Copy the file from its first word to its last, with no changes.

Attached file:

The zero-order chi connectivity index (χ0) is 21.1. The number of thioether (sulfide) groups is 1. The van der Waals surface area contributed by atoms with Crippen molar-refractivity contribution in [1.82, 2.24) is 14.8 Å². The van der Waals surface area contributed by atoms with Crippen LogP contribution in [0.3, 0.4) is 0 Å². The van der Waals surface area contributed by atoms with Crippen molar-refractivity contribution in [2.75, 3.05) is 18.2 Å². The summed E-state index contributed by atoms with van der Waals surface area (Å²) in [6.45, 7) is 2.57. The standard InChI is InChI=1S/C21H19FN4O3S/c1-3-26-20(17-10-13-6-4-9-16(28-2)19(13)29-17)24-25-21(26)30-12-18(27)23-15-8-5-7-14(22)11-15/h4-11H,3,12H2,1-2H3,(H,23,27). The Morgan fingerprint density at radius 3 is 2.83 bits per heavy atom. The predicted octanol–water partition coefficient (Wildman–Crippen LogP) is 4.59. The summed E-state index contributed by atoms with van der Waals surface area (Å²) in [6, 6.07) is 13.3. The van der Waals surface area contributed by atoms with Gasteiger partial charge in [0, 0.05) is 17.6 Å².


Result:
The zero-order chi connectivity index (χ0) is 21.1. The number of thioether (sulfide) groups is 1. The van der Waals surface area contributed by atoms with Crippen molar-refractivity contribution in [1.82, 2.24) is 14.8 Å². The van der Waals surface area contributed by atoms with Crippen LogP contribution in [0.3, 0.4) is 0 Å². The van der Waals surface area contributed by atoms with Crippen molar-refractivity contribution in [2.75, 3.05) is 18.2 Å². The summed E-state index contributed by atoms with van der Waals surface area (Å²) in [6.45, 7) is 2.57. The standard InChI is InChI=1S/C21H19FN4O3S/c1-3-26-20(17-10-13-6-4-9-16(28-2)19(13)29-17)24-25-21(26)30-12-18(27)23-15-8-5-7-14(22)11-15/h4-11H,3,12H2,1-2H3,(H,23,27). The Morgan fingerprint density at radius 3 is 2.83 bits per heavy atom. The predicted octanol–water partition coefficient (Wildman–Crippen LogP) is 4.59. The summed E-state index contributed by atoms with van der Waals surface area (Å²) in [6, 6.07) is 13.3. The van der Waals surface area contributed by atoms with Gasteiger partial charge in [0, 0.05) is 17.6 Å².